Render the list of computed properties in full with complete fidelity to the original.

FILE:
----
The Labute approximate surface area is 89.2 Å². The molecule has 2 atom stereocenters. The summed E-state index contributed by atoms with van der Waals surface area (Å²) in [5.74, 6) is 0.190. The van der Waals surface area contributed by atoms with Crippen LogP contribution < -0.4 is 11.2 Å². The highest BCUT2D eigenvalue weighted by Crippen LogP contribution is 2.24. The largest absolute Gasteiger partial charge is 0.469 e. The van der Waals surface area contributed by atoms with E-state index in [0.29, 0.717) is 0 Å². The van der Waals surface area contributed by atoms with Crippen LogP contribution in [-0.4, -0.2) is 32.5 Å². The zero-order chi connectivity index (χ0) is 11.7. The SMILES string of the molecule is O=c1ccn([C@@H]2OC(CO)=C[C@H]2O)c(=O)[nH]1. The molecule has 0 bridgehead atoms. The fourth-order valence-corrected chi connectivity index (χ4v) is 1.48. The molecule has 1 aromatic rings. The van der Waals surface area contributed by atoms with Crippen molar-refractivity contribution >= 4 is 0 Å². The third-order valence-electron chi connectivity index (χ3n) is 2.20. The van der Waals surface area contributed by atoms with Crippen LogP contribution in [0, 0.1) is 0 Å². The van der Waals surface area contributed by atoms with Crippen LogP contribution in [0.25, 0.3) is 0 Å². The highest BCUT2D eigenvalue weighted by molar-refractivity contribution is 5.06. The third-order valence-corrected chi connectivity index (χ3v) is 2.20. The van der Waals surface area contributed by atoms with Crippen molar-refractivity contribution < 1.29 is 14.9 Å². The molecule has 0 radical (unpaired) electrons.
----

The Labute approximate surface area is 89.2 Å². The molecule has 2 atom stereocenters. The summed E-state index contributed by atoms with van der Waals surface area (Å²) in [5.74, 6) is 0.190. The van der Waals surface area contributed by atoms with Crippen LogP contribution < -0.4 is 11.2 Å². The highest BCUT2D eigenvalue weighted by Crippen LogP contribution is 2.24. The largest absolute Gasteiger partial charge is 0.469 e. The van der Waals surface area contributed by atoms with E-state index in [0.29, 0.717) is 0 Å². The van der Waals surface area contributed by atoms with Crippen LogP contribution in [-0.4, -0.2) is 32.5 Å². The zero-order chi connectivity index (χ0) is 11.7. The SMILES string of the molecule is O=c1ccn([C@@H]2OC(CO)=C[C@H]2O)c(=O)[nH]1. The molecule has 0 bridgehead atoms. The fourth-order valence-corrected chi connectivity index (χ4v) is 1.48. The molecule has 1 aromatic rings. The van der Waals surface area contributed by atoms with Crippen molar-refractivity contribution >= 4 is 0 Å². The third-order valence-electron chi connectivity index (χ3n) is 2.20. The van der Waals surface area contributed by atoms with Crippen LogP contribution in [0, 0.1) is 0 Å². The van der Waals surface area contributed by atoms with Crippen LogP contribution in [0.25, 0.3) is 0 Å². The highest BCUT2D eigenvalue weighted by molar-refractivity contribution is 5.06. The third-order valence-corrected chi connectivity index (χ3v) is 2.20. The van der Waals surface area contributed by atoms with Crippen molar-refractivity contribution < 1.29 is 14.9 Å². The molecule has 0 radical (unpaired) electrons.